CFEnergía, the gas marketing arm of Mexican utility Comision Federal de Electricidad (CFE), has issued a call for gas supply in the state of Baja California Sur through “any type of technology.”
The competition will be open to national and international bidders and will be held in Spanish. Information on the tender, including required documents and forms, is available here. Documents to register are available in both English and Spanish on the website.
Pre-registration for interested parties can be done by emailing email@example.com with the required documents through Tuesday, March 17. Delivery of Terms of Reference to interested parties will occur Thursday March 26th .
The points of natural gas delivery will be at power plants Baja California Sur VI, Lechería, CCC BCS, CCC Todos Santos and UME Punta Prieta. The aim of the “competitive and transparent” tender is to allow Baja California Sur to have access to natural gas for the first time “to generate electricity in a more efficient and environmentally friendly way.”
The price of natural gas at NGI‘s SoCal Border Average just north of the border was $1.395/MMBtu on Friday. NGI‘s SoCal Border Average is the reference price index for hundreds of swap and physical contracts that are traded both bilaterally and on the Intercontinental Exchange (ICE).
Baja California Sur is cut off from the national Mexican power grid, and the pipeline system, and as a result sees some of the highest power rates in Mexico, along with periodic power disruptions. Since it has no natural gas supply, the bulk of its electricity is generated from fuel oil and diesel.
The options could include virtual pipelines via trucks or more likely, vessels. U.S. firm New Fortress Energy (NFE) is one company advancing construction of a small-scale liquefied natural gas (LNG) receiving and regasification terminal in the port of Pichilingue in Baja California Sur.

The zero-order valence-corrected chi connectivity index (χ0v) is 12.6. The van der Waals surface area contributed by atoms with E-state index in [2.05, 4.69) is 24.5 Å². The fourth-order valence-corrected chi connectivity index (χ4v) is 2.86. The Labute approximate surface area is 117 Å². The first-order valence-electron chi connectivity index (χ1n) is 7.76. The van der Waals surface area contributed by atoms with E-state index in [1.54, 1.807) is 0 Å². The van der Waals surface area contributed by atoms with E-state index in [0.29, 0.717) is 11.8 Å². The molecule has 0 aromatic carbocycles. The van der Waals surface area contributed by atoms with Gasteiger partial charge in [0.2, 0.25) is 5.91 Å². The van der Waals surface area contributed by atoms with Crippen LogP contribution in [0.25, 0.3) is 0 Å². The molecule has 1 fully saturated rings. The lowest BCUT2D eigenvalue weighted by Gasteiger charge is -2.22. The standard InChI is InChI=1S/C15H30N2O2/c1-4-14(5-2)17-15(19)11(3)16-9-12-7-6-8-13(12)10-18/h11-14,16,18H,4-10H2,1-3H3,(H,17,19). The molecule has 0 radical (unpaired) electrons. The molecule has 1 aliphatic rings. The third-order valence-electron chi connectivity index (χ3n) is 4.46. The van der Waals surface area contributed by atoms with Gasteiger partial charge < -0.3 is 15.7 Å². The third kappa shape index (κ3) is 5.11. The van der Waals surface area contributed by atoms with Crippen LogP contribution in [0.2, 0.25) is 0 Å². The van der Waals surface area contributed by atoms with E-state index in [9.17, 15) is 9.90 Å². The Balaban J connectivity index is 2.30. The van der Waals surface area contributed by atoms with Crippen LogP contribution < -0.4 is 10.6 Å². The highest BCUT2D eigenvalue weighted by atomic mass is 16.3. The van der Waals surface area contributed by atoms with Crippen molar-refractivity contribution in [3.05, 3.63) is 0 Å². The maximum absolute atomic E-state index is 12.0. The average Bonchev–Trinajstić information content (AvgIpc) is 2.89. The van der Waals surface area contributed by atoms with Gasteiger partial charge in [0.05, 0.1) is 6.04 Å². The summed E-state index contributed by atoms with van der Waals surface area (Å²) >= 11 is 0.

First gas is expected in the third quarter, the company said in a recent presentation, while the project will reach run rate in the fourth quarter. When complete, the facility will be Mexico’s fourth LNG import option.
Pichilingue is located just north of La Paz, the state capital. The NFE project comes with a 105 MW gas-fired power plant and truck-loading bays for the supply of LNG to local hotel and industrial customers.
At a recent energy conference in Mexico City, Gas Natural México (Naturgy Mexico) CEO Jose Sanleandro said that states in Mexico with natural gas have significantly higher gross domestic product than those without. “Natural gas increases investment, jobs, brings downs costs, and it contributes to improving the environment by displacing wood and fuel oil. It’s our mission as a sector to tell people this. We need to do a lot of work as a sector to educate, and also tell the new government so it understands the importance of natural gas to the country.”
Sanleandro, who is also vice president of natural gas association Asociación Mexicana de Gas Natural (AMGN), which represents more than 100 local natural gas companies, offered the example of the Bajío region in central Mexico, which includes parts of the states of Aguascalientes, Jalisco, Guanajuato, and Querétaro, as an example of this success.
During 2008-2018, GDP rose by 36% in the region as access to natural gas increased dramatically. End-users jumped from 70,000 to 210,000 in the period, and pipeline infrastructure rose from 2,500 kilometers (km) to 5,400 km.
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